The rapid restructuring of the physician services sector and resulting physician alignment, integration and employment models are presenting new brand building challenges for health systems, hospitals and physician organizations. Assuming the average primary care physician sees about 5,000 patients visits a year, back of the napkin math shows us that a health system with 100 employed physicians brings in a half million visits or so annually – with 300 to 400 physicians that number can rise upwards of 2 million. Now assuming that brand impressions are shaped through familiarity and frequency of use, then it’s easy to see how a large employed physician practice can be the catalyst for building – or unraveling – brand reputation.
You see, what we’re still learning in healthcare is that brand is built more powerfully through the customer experience than through promotions. The most creative imagery and well-crafted messages of killer advertising will not survive poor or inconsistent customer service – physician offices that don’t return patient calls, or don’t answer calls over the lunch hour when it’s most convenient for patients to make them, or can’t make timely appointments or see patients on time, or the poorly trained and groomed front desk staff, or the torn upholstery of the waiting room chairs, or the rushed appointment, or the doctor or nurse that enters the exam room, eyes on the chart and not on the patient. Or even worse – the missed diagnosis, the wrong medication, the preventable error.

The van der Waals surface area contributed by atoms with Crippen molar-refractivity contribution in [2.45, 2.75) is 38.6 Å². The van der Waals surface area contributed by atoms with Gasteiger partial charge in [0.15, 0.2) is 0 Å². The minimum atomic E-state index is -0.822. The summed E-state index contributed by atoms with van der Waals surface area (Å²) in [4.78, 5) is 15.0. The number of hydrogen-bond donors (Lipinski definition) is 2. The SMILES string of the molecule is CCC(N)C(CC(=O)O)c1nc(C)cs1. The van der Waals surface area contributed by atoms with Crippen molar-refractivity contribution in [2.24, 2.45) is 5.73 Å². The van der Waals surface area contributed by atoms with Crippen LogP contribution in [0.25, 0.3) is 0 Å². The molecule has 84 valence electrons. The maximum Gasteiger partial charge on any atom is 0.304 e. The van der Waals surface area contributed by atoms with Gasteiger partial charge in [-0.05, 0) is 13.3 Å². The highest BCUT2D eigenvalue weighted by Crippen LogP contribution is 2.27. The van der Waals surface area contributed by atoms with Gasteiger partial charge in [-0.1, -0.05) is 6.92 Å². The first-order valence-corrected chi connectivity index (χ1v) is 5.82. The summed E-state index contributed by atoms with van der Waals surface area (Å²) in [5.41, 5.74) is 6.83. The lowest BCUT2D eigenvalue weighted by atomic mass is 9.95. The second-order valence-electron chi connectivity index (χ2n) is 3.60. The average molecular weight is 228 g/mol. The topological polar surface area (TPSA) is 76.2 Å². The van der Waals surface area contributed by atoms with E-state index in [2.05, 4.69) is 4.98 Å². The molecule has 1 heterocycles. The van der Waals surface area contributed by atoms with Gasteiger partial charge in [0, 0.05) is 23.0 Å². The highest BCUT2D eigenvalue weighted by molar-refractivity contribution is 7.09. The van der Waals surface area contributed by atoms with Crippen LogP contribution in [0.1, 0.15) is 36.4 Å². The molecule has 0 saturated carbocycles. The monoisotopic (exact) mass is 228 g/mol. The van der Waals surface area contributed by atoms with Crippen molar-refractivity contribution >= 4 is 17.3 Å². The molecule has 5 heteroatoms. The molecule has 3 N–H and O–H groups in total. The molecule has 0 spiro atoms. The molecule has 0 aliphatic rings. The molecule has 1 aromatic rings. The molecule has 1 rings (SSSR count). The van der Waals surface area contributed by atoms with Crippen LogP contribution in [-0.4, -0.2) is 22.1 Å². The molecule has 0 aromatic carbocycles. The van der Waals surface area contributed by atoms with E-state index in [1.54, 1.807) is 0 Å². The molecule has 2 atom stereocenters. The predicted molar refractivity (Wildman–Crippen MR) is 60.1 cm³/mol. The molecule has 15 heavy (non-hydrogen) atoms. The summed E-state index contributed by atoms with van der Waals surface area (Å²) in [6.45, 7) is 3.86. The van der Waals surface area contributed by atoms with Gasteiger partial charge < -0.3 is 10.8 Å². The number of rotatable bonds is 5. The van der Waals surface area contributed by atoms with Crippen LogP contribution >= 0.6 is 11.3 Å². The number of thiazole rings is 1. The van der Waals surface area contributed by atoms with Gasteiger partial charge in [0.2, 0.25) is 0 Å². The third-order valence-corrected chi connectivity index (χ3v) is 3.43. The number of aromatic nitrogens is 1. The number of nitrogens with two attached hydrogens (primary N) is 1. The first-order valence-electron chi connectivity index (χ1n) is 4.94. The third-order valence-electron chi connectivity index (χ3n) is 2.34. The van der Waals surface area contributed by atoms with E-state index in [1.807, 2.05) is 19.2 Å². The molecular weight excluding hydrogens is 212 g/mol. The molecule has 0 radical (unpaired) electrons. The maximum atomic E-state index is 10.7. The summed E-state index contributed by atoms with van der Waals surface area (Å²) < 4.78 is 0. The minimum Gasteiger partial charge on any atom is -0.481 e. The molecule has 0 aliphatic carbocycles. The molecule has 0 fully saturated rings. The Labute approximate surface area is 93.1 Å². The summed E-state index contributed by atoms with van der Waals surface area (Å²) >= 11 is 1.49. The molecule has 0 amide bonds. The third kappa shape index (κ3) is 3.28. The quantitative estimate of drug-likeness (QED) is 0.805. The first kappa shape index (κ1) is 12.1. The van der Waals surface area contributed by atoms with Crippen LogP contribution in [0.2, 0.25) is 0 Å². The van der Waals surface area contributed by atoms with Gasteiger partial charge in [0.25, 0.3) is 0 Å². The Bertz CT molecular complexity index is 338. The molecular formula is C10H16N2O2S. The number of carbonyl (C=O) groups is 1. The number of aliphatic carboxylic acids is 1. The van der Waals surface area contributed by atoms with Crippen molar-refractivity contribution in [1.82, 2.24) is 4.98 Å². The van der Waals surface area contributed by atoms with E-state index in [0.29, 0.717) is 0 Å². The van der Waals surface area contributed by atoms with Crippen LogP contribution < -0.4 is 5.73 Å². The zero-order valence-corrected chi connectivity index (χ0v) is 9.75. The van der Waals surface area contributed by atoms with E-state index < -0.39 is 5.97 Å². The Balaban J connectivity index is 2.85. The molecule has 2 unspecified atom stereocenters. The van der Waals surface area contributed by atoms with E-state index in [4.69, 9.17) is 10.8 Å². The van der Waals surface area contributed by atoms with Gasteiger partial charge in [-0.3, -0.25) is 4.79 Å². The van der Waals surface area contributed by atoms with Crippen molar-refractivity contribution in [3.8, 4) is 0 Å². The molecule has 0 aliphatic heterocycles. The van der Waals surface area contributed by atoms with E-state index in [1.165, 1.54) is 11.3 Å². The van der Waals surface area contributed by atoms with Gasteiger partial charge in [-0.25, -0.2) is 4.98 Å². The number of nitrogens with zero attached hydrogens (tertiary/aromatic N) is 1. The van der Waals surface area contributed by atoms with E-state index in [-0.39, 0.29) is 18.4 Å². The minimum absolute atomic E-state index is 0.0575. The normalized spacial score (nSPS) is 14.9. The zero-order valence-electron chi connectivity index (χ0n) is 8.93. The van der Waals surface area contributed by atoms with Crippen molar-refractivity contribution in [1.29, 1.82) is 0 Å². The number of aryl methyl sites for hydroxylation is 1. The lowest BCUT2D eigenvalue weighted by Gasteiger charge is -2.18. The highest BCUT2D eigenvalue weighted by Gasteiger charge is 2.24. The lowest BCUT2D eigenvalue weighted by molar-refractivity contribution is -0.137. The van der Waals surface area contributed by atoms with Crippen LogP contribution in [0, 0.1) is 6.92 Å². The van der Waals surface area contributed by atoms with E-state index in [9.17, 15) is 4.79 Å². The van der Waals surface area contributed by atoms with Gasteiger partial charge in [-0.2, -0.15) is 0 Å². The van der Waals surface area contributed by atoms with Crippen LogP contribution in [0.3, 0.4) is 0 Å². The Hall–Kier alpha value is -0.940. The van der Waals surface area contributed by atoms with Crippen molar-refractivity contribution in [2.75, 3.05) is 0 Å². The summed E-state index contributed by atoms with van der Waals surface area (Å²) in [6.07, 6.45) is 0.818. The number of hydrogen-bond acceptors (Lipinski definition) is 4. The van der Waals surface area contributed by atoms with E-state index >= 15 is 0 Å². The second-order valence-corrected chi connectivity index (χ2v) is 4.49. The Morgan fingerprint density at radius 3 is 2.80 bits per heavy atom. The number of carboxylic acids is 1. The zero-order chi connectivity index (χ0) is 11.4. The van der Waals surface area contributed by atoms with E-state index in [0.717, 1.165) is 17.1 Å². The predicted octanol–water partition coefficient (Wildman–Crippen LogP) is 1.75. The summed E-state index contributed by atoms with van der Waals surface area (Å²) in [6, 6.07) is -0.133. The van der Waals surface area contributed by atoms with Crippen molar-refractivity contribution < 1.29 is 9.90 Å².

The significance and potential impact of these everyday irritants and sometimes serious missteps cannot be underestimated once aggregated under the brand umbrella of a large health system. Every physician practice is now a branded access point, perhaps even the most critical of those touch points capable of enhancing or destroying brand reputation.
Brands are about business – growth, customer loyalty, profitability. It just doesn’t make good business sense investing millions to effect a large scale physician integration strategy if only to lose that and more by not purposefully addressing how brand equity will be preserved and enhanced.
So how can brand be unleashed to drive growth and innovation for the health system-physician enterprise? Well, that’s Part II – coming soon.